Serbia denies it sent weapons to Ukraine, as leaked document claims
The Washington Post April 12, 2023
The Serbian government on Wednesday rejected claims that it had sent weapons to Ukraine and doubled down on its policy of noninvolvement in the war, after a leaked U.S. intelligence document, the authenticity of which could not be verified, appeared to indicate that the Balkan country provided lethal aid to Kyiv.
“Serbia has not sent any weapons to Ukraine and all allegations published on that topic are false rumours,” Serbian Defense Minister Milos Vucevic said in a statement. “Someone obviously aims to drag Serbia into that conflict.”
Serbia is among just a few European countries that have not issued sanctions targeting Russia, with which it has close cultural and business ties, in response to Moscow’s invasion of Ukraine last year. Belgrade has struggled to balance these policies with its long-standing ambition to become a member of the European Union.
Brussels views Belgrade’s ties to Moscow with concern and has sought to pressure Serbia to join the sanctions effort. The Balkan country has refused, although it voted at the United Nations to condemn the war and Russia’s illegal annexation of Ukrainian territory.
The denial on Wednesday puts Serbia on a growing list of countries that have publicly rejected or questioned the authenticity of leaked documents that appear to detail the breadth of U.S. espionage on both friendly and hostile countries.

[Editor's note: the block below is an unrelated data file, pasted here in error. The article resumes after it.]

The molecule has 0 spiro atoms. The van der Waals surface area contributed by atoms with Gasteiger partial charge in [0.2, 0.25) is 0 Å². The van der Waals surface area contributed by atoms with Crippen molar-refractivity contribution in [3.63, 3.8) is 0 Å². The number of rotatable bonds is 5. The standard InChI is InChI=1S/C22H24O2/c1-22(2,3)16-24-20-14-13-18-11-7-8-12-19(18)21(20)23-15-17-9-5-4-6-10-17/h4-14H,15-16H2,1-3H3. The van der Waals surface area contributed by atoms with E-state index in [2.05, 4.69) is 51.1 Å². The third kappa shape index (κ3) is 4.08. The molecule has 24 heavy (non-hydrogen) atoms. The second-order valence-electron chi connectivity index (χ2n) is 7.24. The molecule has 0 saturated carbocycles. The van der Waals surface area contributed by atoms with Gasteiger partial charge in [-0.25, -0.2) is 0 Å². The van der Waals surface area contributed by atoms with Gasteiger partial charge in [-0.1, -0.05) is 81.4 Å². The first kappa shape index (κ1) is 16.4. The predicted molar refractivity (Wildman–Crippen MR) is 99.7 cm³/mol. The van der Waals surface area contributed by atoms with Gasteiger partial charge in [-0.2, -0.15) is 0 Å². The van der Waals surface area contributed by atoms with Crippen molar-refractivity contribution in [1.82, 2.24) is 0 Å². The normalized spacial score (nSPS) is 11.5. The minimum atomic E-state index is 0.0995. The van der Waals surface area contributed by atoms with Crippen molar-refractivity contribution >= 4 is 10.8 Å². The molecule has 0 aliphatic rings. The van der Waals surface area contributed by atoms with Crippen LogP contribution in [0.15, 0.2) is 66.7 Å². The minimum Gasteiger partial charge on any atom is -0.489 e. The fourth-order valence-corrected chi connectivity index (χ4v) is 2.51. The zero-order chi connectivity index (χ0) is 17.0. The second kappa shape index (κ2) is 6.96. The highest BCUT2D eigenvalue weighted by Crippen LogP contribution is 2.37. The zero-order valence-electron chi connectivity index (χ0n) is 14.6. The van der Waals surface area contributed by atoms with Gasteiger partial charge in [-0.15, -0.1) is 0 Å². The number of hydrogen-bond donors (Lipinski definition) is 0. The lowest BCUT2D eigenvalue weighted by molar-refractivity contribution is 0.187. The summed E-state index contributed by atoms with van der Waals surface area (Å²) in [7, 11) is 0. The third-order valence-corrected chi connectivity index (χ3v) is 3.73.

The leak, which could be the largest to hit U.S. intelligence and defense agencies in years, has sent Washington scrambling to smooth diplomatic slights and to find the original source of the breach. The reports appear to have first started to circulate on the chat application Discord weeks ago.
The document in question, titled “Europe: Response to the ongoing Russia-Ukraine conflict,” assesses the positions of more than three dozen European countries and NATO members. The classified memo includes Serbia on a list of countries that have “provided or committed to provide lethal aid” to Ukraine and that have the “military ability” to do so. Serbia is listed as not having “provided or committed to provide training” to Ukrainian troops.
Sending weapons to Ukraine would represent a significant departure from Belgrade’s public position — and remained off the table, Vucevic said. “Serbia has not and will not sell any complex combat systems, armaments, assets or weapons to Russia or Ukraine throughout the duration of the conflict,” he said.
Vucevic appeared to leave open the possibility that Serbian weapons could have ended up in Ukraine through third-party countries and without his government’s involvement.
“There is always the possibility that some weapons might mysteriously appear on the territory where there is a conflict, but it has absolutely nothing to do with Serbia,” he said. “That is a question for the countries that do not conform to international norms or terms of business agreements.”
Serbian weapons export deals include provisions that forbid buyers from transferring the goods to third parties without Serbian approval — and the Belgrade government cannot be held responsible for any violations of those rules, the Serbian Defense Ministry said in a statement sent by email.
The document leak comes just a month after Belgrade publicly denied reports in Russian media outlets that Serbian-made rockets had ended up in Ukraine. Maria Zakharova, a spokeswoman for Russia’s Foreign Ministry, said at the time that Moscow was “deeply concerned” and called the allegations “an extremely important matter indeed for the bilateral relationship,” state media reported.